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     Volume 10 |Issue 17 | May 06, 2011 |


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Charitable Mercy Missions

Fayza Haq

Dr Jubaida, Photo: Zahedul I Khan

Dr Jubaida, who got her gynaecologist's degree from London, at a time when it was rare for young women from this part of the world to go in for gynaecology– has today settled in Dhaka. She has travelled to numerous capital cities– in her capacity as a gynaecologist and social worker. Meanwhile, her younger sibling, Ayesha, rose to be a professor of Physics, at DU. It had been natural for the two sisters to follow the footsteps of their brothers– who shone in the science faculty. Dr Jubaida, as she put it herself, “studied medicine almost every one of her waking hours”.

Today, Dr Jubaida has opened many shelters for women, in and out of Rajshahi. They range from places for expecting mothers, cancer, tuberculosis, schools for primary education etc. Her husband having been a well-known sports person, she travelled the world at her merit, and also along with him.

The lady of mercy has gone overseas on her own credentials too. Speaking of her student days, Dr Jubaida says that from 150 medical students only eight were girls. The collection of students came from all over the then East Pakistan. It was not the norm for female students, in her days, in 1948, to go in for science subjects. Asked as to who inspired her, she says, “Having passed her Intermediate Science from Lady Brabourne College, the family came from Kolkata to Dhaka. My eldest brother and younger sister studied Physics. Since both Physics and Medicine meant co-education, I said to myself why not study medicine, which would definitely be useful in helping mankind. My father happened to be a professor of Islamic History and English, posted at different places. I myself worked in Rajshahi Medical College of 42 years.”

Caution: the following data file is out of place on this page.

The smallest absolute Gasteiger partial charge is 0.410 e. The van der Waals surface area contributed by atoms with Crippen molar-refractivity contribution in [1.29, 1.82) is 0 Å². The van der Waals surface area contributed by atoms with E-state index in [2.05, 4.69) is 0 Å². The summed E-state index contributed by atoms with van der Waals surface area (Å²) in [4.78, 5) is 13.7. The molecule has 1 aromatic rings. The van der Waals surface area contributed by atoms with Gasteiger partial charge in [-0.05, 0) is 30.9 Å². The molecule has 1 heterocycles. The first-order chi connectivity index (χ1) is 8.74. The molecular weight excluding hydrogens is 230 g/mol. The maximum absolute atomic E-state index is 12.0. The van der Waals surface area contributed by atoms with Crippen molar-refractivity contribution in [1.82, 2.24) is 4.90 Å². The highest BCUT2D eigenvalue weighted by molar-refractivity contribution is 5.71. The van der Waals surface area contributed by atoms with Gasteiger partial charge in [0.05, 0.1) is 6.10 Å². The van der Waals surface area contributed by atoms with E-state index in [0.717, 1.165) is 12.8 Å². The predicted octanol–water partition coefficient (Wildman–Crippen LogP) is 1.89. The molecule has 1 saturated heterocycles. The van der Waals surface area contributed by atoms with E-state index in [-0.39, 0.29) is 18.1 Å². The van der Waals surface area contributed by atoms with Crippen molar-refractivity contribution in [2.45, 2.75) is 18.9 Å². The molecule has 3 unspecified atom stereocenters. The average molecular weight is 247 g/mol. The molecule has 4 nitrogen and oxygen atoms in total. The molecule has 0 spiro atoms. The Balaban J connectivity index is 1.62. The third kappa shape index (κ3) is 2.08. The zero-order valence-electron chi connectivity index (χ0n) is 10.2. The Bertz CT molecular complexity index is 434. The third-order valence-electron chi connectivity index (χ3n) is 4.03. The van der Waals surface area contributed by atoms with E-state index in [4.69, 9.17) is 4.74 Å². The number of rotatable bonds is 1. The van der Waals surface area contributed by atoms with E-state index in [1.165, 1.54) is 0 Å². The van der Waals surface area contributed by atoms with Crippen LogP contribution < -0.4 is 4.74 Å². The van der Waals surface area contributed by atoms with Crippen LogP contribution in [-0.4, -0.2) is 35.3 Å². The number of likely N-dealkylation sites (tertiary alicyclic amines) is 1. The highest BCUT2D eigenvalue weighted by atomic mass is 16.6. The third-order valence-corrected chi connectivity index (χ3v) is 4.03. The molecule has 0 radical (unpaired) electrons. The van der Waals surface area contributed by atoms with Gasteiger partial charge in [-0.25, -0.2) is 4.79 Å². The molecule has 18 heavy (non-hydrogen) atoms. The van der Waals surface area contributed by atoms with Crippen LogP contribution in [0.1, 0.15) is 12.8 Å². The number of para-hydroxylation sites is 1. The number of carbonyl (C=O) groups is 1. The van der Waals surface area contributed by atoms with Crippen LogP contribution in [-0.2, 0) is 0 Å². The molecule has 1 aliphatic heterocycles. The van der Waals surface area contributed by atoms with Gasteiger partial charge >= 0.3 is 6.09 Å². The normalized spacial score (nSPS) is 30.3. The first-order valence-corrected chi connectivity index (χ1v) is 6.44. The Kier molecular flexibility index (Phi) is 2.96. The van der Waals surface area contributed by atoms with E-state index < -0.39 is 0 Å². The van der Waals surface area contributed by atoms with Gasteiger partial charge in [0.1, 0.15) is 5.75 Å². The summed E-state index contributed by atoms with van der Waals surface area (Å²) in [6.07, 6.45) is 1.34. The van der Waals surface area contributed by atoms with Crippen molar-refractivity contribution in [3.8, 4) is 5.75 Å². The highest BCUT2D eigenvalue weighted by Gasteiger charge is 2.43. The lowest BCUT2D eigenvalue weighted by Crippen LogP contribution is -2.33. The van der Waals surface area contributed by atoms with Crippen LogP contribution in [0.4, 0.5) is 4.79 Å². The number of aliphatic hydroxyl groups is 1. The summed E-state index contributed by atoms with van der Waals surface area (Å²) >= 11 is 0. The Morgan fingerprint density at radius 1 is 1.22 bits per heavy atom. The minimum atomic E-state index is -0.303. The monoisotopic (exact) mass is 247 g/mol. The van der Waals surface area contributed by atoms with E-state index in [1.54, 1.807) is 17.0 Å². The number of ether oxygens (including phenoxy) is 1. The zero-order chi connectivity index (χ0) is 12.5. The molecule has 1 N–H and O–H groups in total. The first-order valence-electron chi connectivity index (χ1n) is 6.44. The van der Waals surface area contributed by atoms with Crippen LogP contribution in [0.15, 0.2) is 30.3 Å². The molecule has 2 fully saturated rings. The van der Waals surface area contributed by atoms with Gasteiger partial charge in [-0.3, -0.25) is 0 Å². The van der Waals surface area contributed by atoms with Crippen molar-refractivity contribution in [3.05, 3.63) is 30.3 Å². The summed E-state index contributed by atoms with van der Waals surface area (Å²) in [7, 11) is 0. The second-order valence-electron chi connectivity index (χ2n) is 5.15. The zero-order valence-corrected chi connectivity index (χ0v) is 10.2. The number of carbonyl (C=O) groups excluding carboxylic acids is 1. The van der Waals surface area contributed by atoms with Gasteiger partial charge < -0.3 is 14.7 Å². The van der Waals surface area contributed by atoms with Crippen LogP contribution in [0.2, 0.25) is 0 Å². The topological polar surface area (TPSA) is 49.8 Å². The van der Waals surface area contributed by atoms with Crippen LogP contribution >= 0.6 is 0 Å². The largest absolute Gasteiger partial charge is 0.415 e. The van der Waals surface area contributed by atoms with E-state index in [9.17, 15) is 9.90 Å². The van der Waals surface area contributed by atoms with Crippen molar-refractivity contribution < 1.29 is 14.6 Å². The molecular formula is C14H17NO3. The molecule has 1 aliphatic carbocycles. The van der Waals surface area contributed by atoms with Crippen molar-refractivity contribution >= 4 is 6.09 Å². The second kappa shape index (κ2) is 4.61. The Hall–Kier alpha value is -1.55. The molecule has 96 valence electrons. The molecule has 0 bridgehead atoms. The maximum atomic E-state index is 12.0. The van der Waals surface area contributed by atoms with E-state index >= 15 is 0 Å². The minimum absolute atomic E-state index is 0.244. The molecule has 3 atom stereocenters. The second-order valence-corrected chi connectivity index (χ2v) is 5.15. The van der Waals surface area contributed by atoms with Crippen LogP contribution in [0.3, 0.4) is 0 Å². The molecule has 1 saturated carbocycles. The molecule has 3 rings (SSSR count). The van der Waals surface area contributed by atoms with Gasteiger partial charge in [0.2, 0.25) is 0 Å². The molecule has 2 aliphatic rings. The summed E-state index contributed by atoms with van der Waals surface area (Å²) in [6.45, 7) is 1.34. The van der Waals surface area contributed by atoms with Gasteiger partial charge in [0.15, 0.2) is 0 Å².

Talking about whether or not it was difficult to study all the facts, figures, drawings etc in tomes Dr Jubaida says, "All of us eight female students studied hard. We were determined to beat our male counterparts. We spent all our waking hours in studying, apart from essentials, like eating and sleeping. I didn't stay in the hostel, like some of the other students. Medicine is a difficult, we being the first batch of Dhaka Medical College. The female students, who came from outside Dhaka, had to reside in hostels but most students stayed in their own homes, and their time was not eaten up in cooking etc.”

Dwelling on the teachers who inspired her in particular, Dr Jubaida says that there were some foreign teachers who impressed her in particular. There was a Hungarian teacher Dr Novak and a British one, the rest were Bengali in origin. They cared for the eight girls with eagle eyes, and appreciated greatly the fact that the female students studied with all possible concentration. As for the girls, Dr Jubaida says that they studied “literally day and night every moment of the waking hours”.

She says, “We learnt or drew, never putting down the books.” Asked if dissection of human bodies put her off, she has said, promptly “Not at all”. Speaking about the charitable organisations, she says that she was the president of the Rajshahi Diabetic Association for 20 years. When it began, it was a small organisation. When she came away from Rajshahi in 2004 she had headed it years together. She was also the only female member of the executive committee. There were housing problems; there was monetary problems; difficulties in examining patients; shortage of nurses and doctors. Yet, a bit at a time, the organisation took a shape and grew large and became well-known and popular. Today there are 200 to 300 patients a day, says Dr Jubaida, when at first the line of patients use to peter out quickly. Tests like blood examination took. Now, more complicated ones take place.